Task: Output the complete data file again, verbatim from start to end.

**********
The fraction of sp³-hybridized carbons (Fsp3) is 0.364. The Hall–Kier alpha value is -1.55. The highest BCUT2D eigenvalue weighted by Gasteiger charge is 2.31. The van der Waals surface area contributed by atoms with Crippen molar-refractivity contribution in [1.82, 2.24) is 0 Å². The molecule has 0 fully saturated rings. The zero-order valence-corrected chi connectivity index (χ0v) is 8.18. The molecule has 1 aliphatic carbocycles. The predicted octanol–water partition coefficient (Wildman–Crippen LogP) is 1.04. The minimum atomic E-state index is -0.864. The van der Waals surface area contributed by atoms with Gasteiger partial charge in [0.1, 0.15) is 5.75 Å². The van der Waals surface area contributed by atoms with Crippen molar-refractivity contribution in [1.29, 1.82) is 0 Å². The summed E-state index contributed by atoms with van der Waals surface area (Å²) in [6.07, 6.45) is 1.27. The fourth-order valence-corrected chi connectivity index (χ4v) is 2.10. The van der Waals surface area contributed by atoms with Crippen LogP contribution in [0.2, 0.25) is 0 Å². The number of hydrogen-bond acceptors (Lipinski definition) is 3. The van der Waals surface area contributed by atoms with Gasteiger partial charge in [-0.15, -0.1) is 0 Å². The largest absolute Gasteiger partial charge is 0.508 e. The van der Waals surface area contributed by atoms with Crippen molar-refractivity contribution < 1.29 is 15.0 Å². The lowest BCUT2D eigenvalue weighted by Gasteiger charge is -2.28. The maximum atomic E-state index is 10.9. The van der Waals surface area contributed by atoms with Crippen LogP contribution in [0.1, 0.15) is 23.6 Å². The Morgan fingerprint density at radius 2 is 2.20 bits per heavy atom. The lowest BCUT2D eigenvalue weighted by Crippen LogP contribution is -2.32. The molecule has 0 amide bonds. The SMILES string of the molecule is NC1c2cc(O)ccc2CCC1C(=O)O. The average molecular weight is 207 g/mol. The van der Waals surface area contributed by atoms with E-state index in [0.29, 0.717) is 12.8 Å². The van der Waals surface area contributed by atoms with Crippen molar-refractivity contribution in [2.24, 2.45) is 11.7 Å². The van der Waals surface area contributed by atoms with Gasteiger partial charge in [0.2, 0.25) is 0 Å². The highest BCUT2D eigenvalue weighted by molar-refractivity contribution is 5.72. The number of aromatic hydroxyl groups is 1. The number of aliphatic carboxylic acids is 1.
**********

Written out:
The fraction of sp³-hybridized carbons (Fsp3) is 0.364. The Hall–Kier alpha value is -1.55. The highest BCUT2D eigenvalue weighted by Gasteiger charge is 2.31. The van der Waals surface area contributed by atoms with Crippen molar-refractivity contribution in [1.82, 2.24) is 0 Å². The molecule has 0 fully saturated rings. The zero-order valence-corrected chi connectivity index (χ0v) is 8.18. The molecule has 1 aliphatic carbocycles. The predicted octanol–water partition coefficient (Wildman–Crippen LogP) is 1.04. The minimum atomic E-state index is -0.864. The van der Waals surface area contributed by atoms with Gasteiger partial charge in [0.1, 0.15) is 5.75 Å². The van der Waals surface area contributed by atoms with Crippen molar-refractivity contribution in [1.29, 1.82) is 0 Å². The summed E-state index contributed by atoms with van der Waals surface area (Å²) in [6.07, 6.45) is 1.27. The fourth-order valence-corrected chi connectivity index (χ4v) is 2.10. The van der Waals surface area contributed by atoms with Crippen LogP contribution in [0.2, 0.25) is 0 Å². The number of hydrogen-bond acceptors (Lipinski definition) is 3. The van der Waals surface area contributed by atoms with Gasteiger partial charge in [-0.15, -0.1) is 0 Å². The largest absolute Gasteiger partial charge is 0.508 e. The van der Waals surface area contributed by atoms with Crippen molar-refractivity contribution < 1.29 is 15.0 Å². The lowest BCUT2D eigenvalue weighted by Gasteiger charge is -2.28. The maximum atomic E-state index is 10.9. The van der Waals surface area contributed by atoms with Crippen LogP contribution in [0.1, 0.15) is 23.6 Å². The Morgan fingerprint density at radius 2 is 2.20 bits per heavy atom. The lowest BCUT2D eigenvalue weighted by Crippen LogP contribution is -2.32. The molecule has 0 amide bonds. The SMILES string of the molecule is NC1c2cc(O)ccc2CCC1C(=O)O. The average molecular weight is 207 g/mol. The van der Waals surface area contributed by atoms with E-state index in [0.29, 0.717) is 12.8 Å². The van der Waals surface area contributed by atoms with Crippen molar-refractivity contribution in [2.24, 2.45) is 11.7 Å². The van der Waals surface area contributed by atoms with Gasteiger partial charge in [0.2, 0.25) is 0 Å². The highest BCUT2D eigenvalue weighted by molar-refractivity contribution is 5.72. The number of aromatic hydroxyl groups is 1. The number of aliphatic carboxylic acids is 1.